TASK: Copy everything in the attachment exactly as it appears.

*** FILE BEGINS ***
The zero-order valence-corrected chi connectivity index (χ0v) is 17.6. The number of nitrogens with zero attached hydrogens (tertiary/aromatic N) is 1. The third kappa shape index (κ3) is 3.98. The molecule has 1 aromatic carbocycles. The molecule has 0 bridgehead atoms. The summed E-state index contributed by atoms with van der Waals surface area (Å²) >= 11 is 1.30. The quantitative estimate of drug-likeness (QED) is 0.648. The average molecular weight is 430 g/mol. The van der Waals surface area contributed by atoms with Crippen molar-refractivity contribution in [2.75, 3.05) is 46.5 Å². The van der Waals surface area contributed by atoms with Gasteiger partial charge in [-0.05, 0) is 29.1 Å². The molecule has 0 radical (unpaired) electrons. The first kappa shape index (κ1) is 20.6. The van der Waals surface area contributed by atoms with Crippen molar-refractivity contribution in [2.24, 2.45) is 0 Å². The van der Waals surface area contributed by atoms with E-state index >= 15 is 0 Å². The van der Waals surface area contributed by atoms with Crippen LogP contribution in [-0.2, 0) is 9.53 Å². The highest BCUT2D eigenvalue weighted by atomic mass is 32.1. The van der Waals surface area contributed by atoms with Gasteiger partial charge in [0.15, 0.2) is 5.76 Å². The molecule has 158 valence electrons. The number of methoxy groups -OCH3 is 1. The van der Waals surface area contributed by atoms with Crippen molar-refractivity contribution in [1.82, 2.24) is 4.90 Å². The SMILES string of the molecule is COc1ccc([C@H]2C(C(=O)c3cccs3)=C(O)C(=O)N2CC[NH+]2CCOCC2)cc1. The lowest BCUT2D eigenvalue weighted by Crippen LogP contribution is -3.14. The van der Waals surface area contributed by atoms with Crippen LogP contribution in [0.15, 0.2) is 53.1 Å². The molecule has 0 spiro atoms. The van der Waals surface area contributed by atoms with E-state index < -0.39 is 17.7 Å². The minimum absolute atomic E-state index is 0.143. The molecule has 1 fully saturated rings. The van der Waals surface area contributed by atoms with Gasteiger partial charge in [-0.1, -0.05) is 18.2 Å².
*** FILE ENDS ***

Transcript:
The zero-order valence-corrected chi connectivity index (χ0v) is 17.6. The number of nitrogens with zero attached hydrogens (tertiary/aromatic N) is 1. The third kappa shape index (κ3) is 3.98. The molecule has 1 aromatic carbocycles. The molecule has 0 bridgehead atoms. The summed E-state index contributed by atoms with van der Waals surface area (Å²) >= 11 is 1.30. The quantitative estimate of drug-likeness (QED) is 0.648. The average molecular weight is 430 g/mol. The van der Waals surface area contributed by atoms with Crippen molar-refractivity contribution in [2.75, 3.05) is 46.5 Å². The van der Waals surface area contributed by atoms with Gasteiger partial charge in [-0.05, 0) is 29.1 Å². The molecule has 0 radical (unpaired) electrons. The first kappa shape index (κ1) is 20.6. The van der Waals surface area contributed by atoms with Crippen molar-refractivity contribution in [2.24, 2.45) is 0 Å². The van der Waals surface area contributed by atoms with E-state index >= 15 is 0 Å². The van der Waals surface area contributed by atoms with Crippen LogP contribution in [-0.2, 0) is 9.53 Å². The highest BCUT2D eigenvalue weighted by atomic mass is 32.1. The van der Waals surface area contributed by atoms with Gasteiger partial charge in [0.15, 0.2) is 5.76 Å². The molecule has 158 valence electrons. The number of methoxy groups -OCH3 is 1. The van der Waals surface area contributed by atoms with Crippen molar-refractivity contribution in [1.82, 2.24) is 4.90 Å². The SMILES string of the molecule is COc1ccc([C@H]2C(C(=O)c3cccs3)=C(O)C(=O)N2CC[NH+]2CCOCC2)cc1. The lowest BCUT2D eigenvalue weighted by Crippen LogP contribution is -3.14. The van der Waals surface area contributed by atoms with Crippen LogP contribution in [0.15, 0.2) is 53.1 Å². The molecule has 0 spiro atoms. The van der Waals surface area contributed by atoms with E-state index < -0.39 is 17.7 Å². The minimum absolute atomic E-state index is 0.143. The molecule has 1 fully saturated rings. The van der Waals surface area contributed by atoms with Gasteiger partial charge in [-0.1, -0.05) is 18.2 Å².